When it comes to investment, cities have already proved their worth. Eurocities Inclusive Cities 4 All initiative, which aims to put the principles of the European Pillar of Social Rights into action at local level, has mobilised over €15 billion in municipal social investments over the past two years.

However, as Nardella commented, “the recovery requires an unprecedented level of social investment in local services and social infrastructure that cannot be done by cities alone.”

Examples of city actions abound, such as in Lyon where, in direct response to the needs of the coronavirus crisis, the city is now experimenting with a monthly minimum income for young people of around €400. Moreover, €140,000 has been set aside for psychological support linked to confinement.

Tallin will invest €63 million until 2025 to support the social pillar’s principle 19 on homelessness.

For Ahmed Aboutaleb, Mayor of Rotterdam, the best place to put social investments is in the next generation, “$1 invested today can be worth $16 in 20 years – that means that investment in education should not be seen as a cost but an investment in the future,” he said.

In Vienna, Marina Hanke, Vice-chair of the Committee on European affairs, highlighted her city’s decision to ensure poverty reduction focuses on the situation of women. She said that “there is still a potential that the crisis will lead to a massive backlash on women. Consequently, the city finds itself building its fifth safe shelter for women who have suffered from domestic violence, and taking other actions to support women to improve their skills and qualifications.

Matteo Lepore, Deputy Mayor of Bologna, detailed the city’s flagship project to build 1,000 new houses via a €61 million investment to support renovation of about 600 public apartments, and to build 400 new housing units on the city’s brownfield sites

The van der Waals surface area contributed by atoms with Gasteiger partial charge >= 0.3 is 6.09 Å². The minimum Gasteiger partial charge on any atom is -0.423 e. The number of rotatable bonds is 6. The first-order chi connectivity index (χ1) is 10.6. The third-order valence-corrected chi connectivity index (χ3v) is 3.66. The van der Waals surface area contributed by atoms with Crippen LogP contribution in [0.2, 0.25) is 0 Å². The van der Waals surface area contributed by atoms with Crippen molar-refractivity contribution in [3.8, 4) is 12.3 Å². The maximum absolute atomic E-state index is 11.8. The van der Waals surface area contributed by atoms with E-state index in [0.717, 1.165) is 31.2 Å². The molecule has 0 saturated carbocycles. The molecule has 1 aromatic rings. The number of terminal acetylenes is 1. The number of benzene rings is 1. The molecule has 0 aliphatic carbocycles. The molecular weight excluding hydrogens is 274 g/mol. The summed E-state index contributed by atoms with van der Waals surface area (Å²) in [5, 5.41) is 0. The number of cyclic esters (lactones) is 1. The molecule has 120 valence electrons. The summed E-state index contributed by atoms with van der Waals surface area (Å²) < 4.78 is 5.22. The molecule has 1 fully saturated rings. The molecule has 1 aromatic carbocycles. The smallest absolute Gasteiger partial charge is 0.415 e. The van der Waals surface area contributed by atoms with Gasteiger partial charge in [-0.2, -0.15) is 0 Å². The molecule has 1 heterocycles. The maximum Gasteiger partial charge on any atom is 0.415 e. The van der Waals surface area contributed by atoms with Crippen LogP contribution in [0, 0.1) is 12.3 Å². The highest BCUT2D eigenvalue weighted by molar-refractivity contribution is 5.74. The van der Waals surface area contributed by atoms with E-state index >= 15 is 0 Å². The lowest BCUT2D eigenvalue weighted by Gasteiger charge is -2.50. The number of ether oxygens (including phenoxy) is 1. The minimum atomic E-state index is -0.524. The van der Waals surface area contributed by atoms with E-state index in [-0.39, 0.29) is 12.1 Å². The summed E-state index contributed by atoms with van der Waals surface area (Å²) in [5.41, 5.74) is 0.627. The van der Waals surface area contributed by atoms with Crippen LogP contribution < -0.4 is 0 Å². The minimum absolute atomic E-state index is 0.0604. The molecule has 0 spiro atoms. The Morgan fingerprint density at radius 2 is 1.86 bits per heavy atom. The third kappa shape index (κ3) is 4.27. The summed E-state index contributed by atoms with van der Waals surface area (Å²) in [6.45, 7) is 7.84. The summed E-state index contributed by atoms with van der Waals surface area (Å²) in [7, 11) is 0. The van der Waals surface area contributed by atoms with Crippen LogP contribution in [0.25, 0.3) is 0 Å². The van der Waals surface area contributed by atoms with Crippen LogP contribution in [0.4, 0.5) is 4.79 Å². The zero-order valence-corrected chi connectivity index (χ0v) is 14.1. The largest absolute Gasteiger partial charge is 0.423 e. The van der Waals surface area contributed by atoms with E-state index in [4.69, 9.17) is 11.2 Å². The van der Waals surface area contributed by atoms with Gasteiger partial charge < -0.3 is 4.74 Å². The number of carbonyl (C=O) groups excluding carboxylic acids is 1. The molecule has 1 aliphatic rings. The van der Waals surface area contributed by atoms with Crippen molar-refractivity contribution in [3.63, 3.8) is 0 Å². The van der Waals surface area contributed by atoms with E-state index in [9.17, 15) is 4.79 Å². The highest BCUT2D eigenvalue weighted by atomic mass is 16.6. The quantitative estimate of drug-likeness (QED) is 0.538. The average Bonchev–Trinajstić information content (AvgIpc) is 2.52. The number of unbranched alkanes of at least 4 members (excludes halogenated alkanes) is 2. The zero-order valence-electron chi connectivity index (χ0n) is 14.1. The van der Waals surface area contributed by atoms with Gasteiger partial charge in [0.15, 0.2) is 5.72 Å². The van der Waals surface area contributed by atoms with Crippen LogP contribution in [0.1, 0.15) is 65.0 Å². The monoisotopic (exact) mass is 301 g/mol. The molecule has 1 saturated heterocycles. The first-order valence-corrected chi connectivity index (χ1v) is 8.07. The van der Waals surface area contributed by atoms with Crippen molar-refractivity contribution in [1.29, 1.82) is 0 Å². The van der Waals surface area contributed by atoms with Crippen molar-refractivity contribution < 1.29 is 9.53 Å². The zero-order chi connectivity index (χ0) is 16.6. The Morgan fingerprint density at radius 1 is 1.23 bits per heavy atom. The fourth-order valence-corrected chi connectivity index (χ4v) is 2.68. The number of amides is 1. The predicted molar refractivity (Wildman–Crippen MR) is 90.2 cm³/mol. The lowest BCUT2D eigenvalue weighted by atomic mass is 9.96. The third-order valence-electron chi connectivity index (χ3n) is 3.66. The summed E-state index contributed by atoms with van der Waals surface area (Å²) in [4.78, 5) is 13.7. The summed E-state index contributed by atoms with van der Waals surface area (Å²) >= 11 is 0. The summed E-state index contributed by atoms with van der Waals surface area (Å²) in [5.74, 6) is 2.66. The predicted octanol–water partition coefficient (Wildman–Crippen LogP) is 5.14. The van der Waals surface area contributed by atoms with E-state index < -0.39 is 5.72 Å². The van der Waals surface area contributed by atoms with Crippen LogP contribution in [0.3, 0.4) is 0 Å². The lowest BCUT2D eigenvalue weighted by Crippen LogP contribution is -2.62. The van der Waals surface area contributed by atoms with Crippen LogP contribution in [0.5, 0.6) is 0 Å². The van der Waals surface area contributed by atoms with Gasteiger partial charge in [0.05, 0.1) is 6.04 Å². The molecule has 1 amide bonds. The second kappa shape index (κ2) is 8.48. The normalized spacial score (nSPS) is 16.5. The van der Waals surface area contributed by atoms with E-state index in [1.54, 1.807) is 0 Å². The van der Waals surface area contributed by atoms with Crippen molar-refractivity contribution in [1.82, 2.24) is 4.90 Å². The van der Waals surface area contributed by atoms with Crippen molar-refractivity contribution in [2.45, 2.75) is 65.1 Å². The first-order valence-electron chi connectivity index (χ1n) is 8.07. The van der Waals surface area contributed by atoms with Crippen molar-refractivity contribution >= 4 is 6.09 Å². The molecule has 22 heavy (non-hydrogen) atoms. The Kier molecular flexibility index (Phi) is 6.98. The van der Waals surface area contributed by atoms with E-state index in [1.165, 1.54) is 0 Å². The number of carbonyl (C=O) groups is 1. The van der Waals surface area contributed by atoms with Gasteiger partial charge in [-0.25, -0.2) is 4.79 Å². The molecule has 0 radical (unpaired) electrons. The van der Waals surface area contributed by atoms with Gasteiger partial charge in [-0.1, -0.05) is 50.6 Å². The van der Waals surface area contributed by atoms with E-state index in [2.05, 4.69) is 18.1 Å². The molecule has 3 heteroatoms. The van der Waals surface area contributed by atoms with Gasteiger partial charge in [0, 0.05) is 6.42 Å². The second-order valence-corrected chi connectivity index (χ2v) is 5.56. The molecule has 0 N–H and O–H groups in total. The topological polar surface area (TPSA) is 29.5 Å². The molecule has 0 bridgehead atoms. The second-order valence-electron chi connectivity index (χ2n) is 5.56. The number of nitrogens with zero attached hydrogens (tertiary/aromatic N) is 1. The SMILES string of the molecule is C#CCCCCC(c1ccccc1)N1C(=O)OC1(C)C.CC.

Such city actions are much needed according to Kim van Sparrentak, Member of the European Parliament, to plug “an annual investment gap in social and affordable housing of €59 billion,” to highlight just one area. She suggested the need to reboot our economies “with a different set of rules that allows for more investment in social areas such as public housing.”

A sustainable recovery

In addition to funding, Nardella also spoke of the need to bring the social and green agendas together in Europe’s recovery “to better connect the European Pillar of Social Rights with the European Green Deal,” and announced that a new Mayors Alliance for the European Green Deal will combine ambitious local action where climate, environment and social goals go hand in hand.

To this end, Susan Aitken, Leader of Glasgow City Council, who framed her remarks in the context of the climate emergency because of Glasgow’s status as the COP26 host city later this year, said that “it’s absolutely clear that COP26 must secure very strong commitments from national governments for a sustainable and inclusive transition to a carbon zero world.”

“A new pact between cities, national and EU leaders to work together for a fair, inclusive and sustainable recovery in Europe,” needs to be the order of the day according to Nardella, who will represent cities at the EU Social Summit in Porto, to deliver the key conclusions from the Cities Social Summit.

“And in turn we expect EU leaders to engage us as key partners in the EU agenda for a just recovery,” he added.

“There is a new wind blowing in Europe,” mused Agnes Jongerius, MEP.


Alex Godson Eurocities Writer